Scientists are headed tomorrow to an area 75 kilometres west of Quesnel to install seismological equipment aimed at determining whether a "swarm" of small earthquakes are evidence of a forthcoming burst of molten lava -- potentially the first volcanic activity in the province in two centuries.

"It's pretty exciting to see this," John Cassidy, earthquake seismologist with Natural Resources Canada, confirmed in an interview. "The earthquakes are continuing, even today. We should have some answers soon."

The story began last Wednesday when existing seismological equipment located, appropriately enough, at Thunder Mountain began recording earthquake activity.

Since then, there have been more than 100 small earthquakes -- most of them magnitude 1.0 or less on the Richter scale, but as big as 3.1 -- including an average of one per hour over the past 24 hours.

The activity is located 20 kilometers west of Nazko Cone, which last erupted 7,200 years ago and is currently being mined for scoria, used for light-weight aggregate, landscaping and ground cover, and in agricultural and horticultural applications as a soil additive.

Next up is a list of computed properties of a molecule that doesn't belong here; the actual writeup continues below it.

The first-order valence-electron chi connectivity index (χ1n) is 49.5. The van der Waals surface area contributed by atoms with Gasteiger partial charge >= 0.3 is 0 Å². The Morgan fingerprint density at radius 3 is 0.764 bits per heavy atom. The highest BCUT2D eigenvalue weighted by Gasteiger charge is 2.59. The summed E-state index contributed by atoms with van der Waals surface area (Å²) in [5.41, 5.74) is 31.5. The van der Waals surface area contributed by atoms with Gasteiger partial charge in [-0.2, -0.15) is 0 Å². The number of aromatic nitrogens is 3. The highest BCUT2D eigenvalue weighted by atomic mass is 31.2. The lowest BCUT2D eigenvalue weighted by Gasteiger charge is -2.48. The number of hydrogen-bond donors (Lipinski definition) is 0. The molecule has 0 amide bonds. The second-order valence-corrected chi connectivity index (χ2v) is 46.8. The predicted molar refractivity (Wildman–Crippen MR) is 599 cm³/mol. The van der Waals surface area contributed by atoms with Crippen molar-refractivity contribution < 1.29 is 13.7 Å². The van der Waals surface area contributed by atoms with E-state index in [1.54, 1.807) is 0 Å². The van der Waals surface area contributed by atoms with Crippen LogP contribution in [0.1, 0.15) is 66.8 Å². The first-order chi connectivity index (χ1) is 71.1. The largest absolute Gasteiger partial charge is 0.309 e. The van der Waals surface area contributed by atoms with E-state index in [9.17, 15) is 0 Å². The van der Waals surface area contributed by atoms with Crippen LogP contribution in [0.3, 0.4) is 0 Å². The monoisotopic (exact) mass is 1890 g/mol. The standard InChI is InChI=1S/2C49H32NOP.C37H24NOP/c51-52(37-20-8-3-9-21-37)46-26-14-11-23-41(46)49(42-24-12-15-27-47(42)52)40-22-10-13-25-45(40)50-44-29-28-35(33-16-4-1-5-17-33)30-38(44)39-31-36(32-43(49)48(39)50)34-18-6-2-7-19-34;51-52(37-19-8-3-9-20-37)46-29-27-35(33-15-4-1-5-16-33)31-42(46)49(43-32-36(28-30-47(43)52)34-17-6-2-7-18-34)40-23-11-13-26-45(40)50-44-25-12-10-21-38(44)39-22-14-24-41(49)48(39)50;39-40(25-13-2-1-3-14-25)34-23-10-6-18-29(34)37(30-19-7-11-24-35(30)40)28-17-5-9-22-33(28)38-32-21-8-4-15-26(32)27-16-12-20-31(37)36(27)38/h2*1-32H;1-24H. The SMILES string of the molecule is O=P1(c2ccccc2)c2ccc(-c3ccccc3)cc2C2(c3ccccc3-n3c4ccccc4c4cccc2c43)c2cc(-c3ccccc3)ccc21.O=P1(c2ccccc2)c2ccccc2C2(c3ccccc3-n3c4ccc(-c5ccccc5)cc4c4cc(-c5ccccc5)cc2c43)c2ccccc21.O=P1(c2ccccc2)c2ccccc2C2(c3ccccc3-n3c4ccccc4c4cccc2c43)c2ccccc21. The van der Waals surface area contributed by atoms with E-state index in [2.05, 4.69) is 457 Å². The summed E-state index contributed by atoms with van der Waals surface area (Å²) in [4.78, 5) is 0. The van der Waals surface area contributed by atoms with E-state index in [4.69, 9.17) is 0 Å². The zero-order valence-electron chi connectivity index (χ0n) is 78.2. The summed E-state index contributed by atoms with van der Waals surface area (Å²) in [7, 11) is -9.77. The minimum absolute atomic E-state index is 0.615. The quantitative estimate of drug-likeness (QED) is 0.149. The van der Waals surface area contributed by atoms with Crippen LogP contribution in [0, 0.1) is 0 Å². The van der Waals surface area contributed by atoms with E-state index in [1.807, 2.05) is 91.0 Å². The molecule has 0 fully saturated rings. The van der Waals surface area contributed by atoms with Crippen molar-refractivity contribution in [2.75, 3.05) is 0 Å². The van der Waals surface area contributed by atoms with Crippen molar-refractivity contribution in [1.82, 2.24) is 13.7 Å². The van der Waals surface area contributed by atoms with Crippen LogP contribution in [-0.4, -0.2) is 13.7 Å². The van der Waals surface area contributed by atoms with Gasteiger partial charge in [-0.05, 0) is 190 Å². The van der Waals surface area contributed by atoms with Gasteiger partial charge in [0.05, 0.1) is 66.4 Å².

The new seismic equipment is expected to be installed as early as Tuesday right on top of the earthquake activity, allowing scientists to better determine the depth and direction of the activity.

Upward movement could be evidence the lava is working its way to the surface, causing small earthquakes as it muscles its way through the earth's rocks.

"That's one option," Cassidy said. "We don't know if it's caused by magma at depth or if it's tectonic -- just an earthquake in an unusual area, because we haven't seen earthquakes here before.

"It may turn out to be a little swarm of earthquakes in an unusual spot, but it may turn out to the be reawakening of a volcano, which is really exciting."

Even if lava is on its way, it could be take weeks or months to reach the surface, Cassidy said, noting it took Mount St. Helens in Washington about two months to finally blow its top in 1980.